Why Did the Recession Cause a Big Drop in Wages?

If you look at the unemployment reports from the Bureau of Labor Statistics, then you see average employee earnings rising steadily since 2006, despite the deep recession. But that's because those numbers don't take into account the wages lost by Americans who experience unemployment and settle for a lower-paying job. By that measure, the recession has caused a huge drop in wages.

Sudeep Reddy reports for the Wall Street Journal:

Many laid-off workers who have found new jobs are taking pay cuts or settling for part-time work when they get new ones, sometimes taking jobs far below their skill levels.

Economists had wondered how far this dynamic would go in this recession, and now the numbers are starting to show it: Between 2007 and 2009, more than half the full-time workers who lost jobs that they had held for at least three years and then found new full-time work by early last year reported wage declines, according to the Labor Department. Thirty-six percent reported the new job paid at least 20% less than the one they lost.

It's hard to interpret this news as anything other than awful, but there are a few observations to make.

First, this isn't terribly surprising. For most of the industries hit hardest by the housing bubble's pop, good, high-paying jobs were lost. Since those jobs aren't coming back quickly, these people need to look to other industries. As a result, they will probably end up taking a job at a lower experience level than the position they they held before they were unemployed. This leads to precisely the problem noted above.

Moreover, as long-term unemployment becomes more severe, people will become even more desperate. For those who see their unemployment benefits run out entirely, most will have to settle for a worse-paying job than they used to have. Some income is better than no income.

This might appear to provide a very, very thin silver lining. Even though these workers are making less money, having a job is better than remaining unemployed instead. But this point misses problem with this trend. If overeducated, overqualified workers are taking jobs below their old experience levels, then this will prolong unemployment for those jobless Americans who would have been more properly suited for those positions.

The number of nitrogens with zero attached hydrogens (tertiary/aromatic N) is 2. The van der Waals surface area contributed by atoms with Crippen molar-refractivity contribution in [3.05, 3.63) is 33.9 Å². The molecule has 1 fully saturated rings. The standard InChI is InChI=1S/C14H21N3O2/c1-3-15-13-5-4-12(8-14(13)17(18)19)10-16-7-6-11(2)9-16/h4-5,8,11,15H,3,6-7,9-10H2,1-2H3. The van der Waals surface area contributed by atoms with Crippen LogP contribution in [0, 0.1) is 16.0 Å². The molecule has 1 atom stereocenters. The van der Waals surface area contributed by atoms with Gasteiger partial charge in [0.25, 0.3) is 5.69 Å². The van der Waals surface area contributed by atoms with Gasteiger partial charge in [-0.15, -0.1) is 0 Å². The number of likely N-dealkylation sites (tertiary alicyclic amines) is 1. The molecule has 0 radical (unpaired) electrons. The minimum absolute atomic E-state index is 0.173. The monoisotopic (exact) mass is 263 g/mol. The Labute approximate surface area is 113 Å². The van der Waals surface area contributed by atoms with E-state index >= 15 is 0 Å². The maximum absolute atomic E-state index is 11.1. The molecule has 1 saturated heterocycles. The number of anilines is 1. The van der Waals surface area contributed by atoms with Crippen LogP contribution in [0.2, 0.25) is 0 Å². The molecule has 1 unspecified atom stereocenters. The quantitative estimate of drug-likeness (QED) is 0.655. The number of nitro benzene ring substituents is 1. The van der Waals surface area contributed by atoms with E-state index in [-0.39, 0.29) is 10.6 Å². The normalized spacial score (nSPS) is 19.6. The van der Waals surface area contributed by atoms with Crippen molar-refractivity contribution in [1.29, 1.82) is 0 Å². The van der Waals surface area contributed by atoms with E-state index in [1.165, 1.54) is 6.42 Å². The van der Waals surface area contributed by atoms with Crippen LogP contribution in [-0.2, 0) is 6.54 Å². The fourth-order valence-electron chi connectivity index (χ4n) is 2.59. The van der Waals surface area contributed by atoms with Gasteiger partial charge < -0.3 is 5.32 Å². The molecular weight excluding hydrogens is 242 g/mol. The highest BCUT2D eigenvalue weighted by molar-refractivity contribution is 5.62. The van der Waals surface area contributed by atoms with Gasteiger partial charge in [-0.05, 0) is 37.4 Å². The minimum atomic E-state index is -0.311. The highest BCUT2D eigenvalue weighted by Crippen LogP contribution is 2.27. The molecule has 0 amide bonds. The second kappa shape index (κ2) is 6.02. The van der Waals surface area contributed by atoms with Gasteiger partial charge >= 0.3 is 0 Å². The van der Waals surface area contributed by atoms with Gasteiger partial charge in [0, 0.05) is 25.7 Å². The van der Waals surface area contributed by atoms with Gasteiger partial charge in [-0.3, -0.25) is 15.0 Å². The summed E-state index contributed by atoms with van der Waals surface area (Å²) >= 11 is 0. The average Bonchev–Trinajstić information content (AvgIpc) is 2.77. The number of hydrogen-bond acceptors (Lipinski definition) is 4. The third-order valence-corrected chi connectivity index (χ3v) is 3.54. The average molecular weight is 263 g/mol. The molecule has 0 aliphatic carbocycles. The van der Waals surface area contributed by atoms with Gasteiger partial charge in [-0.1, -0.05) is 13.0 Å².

That's likely why we're also hearing that this recession is particularly hard on laid off workers with less education and relatively weaker experience levels. If wages are falling, this implies that lower-level jobs are being given to those who should be in higher-level positions.

Considering all that, it's easy to see why this recession has resulted in a bigger loss in wages than most others: the unemployment duration and rate is more severe than usual. As Americans become less picky about the jobs they are forced to take, their new salaries will be lower than their old salaries.

Presented by

Daniel Indiviglio was an associate editor at The Atlantic from 2009 through 2011. He is now the Washington, D.C.-based columnist for Reuters Breakingviews. He is also a 2011 Robert Novak Journalism Fellow through the Phillips Foundation. More

Indiviglio has also written for Forbes. Prior to becoming a journalist, he spent several years working as an investment banker and a consultant.

Join the Discussion

After you comment, click Post. If you’re not already logged in you will be asked to log in or register with Disqus.

Please note that The Atlantic's account system is separate from our commenting system. To log in or register with The Atlantic, use the Sign In button at the top of every page.

blog comments powered by Disqus


A Stop-Motion Tour of New York City

A filmmaker animated hundreds of still photographs to create this Big Apple flip book


The Absurd Psychology of Restaurant Menus

Would people eat healthier if celery was called "cool celery?"


This Japanese Inn Has Been Open For 1,300 Years

It's one of the oldest family businesses in the world.


What Happens Inside a Dying Mind?

Science cannot fully explain near-death experiences.

More in Business

Just In